The subtitle of a recent film made about the life of Japanese
wrestling legend Rikidozan read: "A Hero Extraordinary," a moniker that one might find hard to dispute once familiar with its subject's remarkable life and career. Rikidozan was born Kim Sin-Nak in North Korea on November 14th, 1924. Not much is
known about his youth except that he was an angry and disillusioned young man due to the desertion by his parents and the anti-Korean prejudice pervasive throughout East Asia. However, Sin-Nak displayed the type of spirit that was unable to submit to even the bitterest challenges and he quickly channeled his
frustration into ambition.
At the mere age of thirteen, he left his place of birth and embarked
on an eight hundred mile journey east to Tokyo. There he trained in a sumo dojo for three years under the adopted Japanese name of Mitsuhiro Momota. However, despite the pseudonym, many classmates caught onto the true nature of his ethnic origins and he had to endure countless harassments. Again, he stuck to his straw-into-gold method of dealing with adversity. His inner rage in the face of these social circumstances fueled his success. In fact, by the time he was only 23, he had rocketed up the sumo ranks and reached the "sekiwake" level of sumo status, which would allow him entry into the domain of grand championship competitors.
Unfortunately, even the man who would become the great Rikidozan could only take so much injustice, and his sumo career ended due to a quarrel with a referee over a technical decision. The value of having high standing in a financially secure and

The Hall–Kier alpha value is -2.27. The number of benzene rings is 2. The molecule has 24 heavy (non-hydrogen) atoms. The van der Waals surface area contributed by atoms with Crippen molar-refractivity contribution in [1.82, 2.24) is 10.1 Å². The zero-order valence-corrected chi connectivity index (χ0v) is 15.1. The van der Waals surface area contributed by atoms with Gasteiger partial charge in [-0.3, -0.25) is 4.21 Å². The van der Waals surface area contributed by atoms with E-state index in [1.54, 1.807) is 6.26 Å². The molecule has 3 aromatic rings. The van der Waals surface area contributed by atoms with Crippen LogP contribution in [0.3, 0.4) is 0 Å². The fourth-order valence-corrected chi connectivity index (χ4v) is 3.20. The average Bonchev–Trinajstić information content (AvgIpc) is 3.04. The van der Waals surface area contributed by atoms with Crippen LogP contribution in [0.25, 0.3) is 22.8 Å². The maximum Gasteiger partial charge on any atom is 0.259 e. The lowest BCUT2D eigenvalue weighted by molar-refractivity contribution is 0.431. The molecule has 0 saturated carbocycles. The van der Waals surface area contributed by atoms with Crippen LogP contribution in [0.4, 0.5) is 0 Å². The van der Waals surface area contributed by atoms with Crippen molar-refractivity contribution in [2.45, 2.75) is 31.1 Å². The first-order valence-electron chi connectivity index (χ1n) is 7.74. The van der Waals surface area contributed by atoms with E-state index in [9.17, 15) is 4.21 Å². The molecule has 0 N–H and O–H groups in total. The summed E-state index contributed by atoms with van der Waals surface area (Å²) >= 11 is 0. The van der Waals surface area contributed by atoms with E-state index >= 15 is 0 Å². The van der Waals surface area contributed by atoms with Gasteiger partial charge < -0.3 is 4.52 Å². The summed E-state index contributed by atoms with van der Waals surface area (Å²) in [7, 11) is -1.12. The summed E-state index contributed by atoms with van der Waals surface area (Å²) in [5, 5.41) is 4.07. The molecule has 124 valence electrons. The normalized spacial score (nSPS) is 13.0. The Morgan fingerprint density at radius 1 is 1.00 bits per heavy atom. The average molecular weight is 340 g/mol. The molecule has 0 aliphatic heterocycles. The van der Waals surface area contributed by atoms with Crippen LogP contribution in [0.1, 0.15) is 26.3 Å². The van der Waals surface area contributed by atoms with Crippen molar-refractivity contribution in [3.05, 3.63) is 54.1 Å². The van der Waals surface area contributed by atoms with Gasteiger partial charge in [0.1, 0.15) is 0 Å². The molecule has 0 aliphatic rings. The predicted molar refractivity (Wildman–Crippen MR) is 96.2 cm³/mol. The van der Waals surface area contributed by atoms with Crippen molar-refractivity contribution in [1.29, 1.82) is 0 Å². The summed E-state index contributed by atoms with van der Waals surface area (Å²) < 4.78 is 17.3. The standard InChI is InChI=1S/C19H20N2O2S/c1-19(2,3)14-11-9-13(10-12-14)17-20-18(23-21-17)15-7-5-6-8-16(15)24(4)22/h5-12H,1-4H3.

publicly revered profession did not outweigh the value he placed on the presence of honor conducted within it.
After a year of drifting from one blue-collar job to the next, he
could no longer go on without taking another opportunity at a life defined by competitive action. This time, however, he decided that he would do it on his own terms. After scraping together some savings, he began to regularly rent out a hall for the purpose of organized freelance wrestling exhibitions. News of a fresh and open wrestling environment spread like wildfire throughout Tokyo and it wasn't long before it caught the attention of numerous famous promoters. The offers presented by these various promoters led him to compete all over the world. It was then that the name of Rikidozan had truly begun to build the reputation for which he is remembered as a legend today. He captured one major title or another almost everywhere he went and he had
defended the International Title 19 times by the time of his death.
He defeated legends such as Freddie Blassie and even
the great Lou Thesz, with whom he shared a deep mutual respect.
His dynamic, hard-hitting in-ring style and brooding, mysterious aura earned him tremendous popular support from one audience to the next and excited fans across all borders. Back in his home base of Japan, he had become a national hero. The fact that he had become an icon of pride and respect in a country that had once shown him nothing but prejudice was perhaps the greatest victory of all. The fact that the Japanese admired his achievements enough to overlook his South Korean heritage was a big win in general for humanity, as it promoted the movement of social conditions towards a more tolerant and harmonious end.
On December 15, 1963, Rikidozan died at age 39 from peritonitis.
His death followed a full week of bleeding due to a stab wound he suffered in a confrontation with a Yakuza gangster whose boss's territorial interests conflicted with those of his own promotions. Thousands of mourners attended the ceremony to bid farewell to a life that, despite its brevity, seemed so full and definitely worthy of the description: "A Hero Extraordinary."
- Michael Pantozzi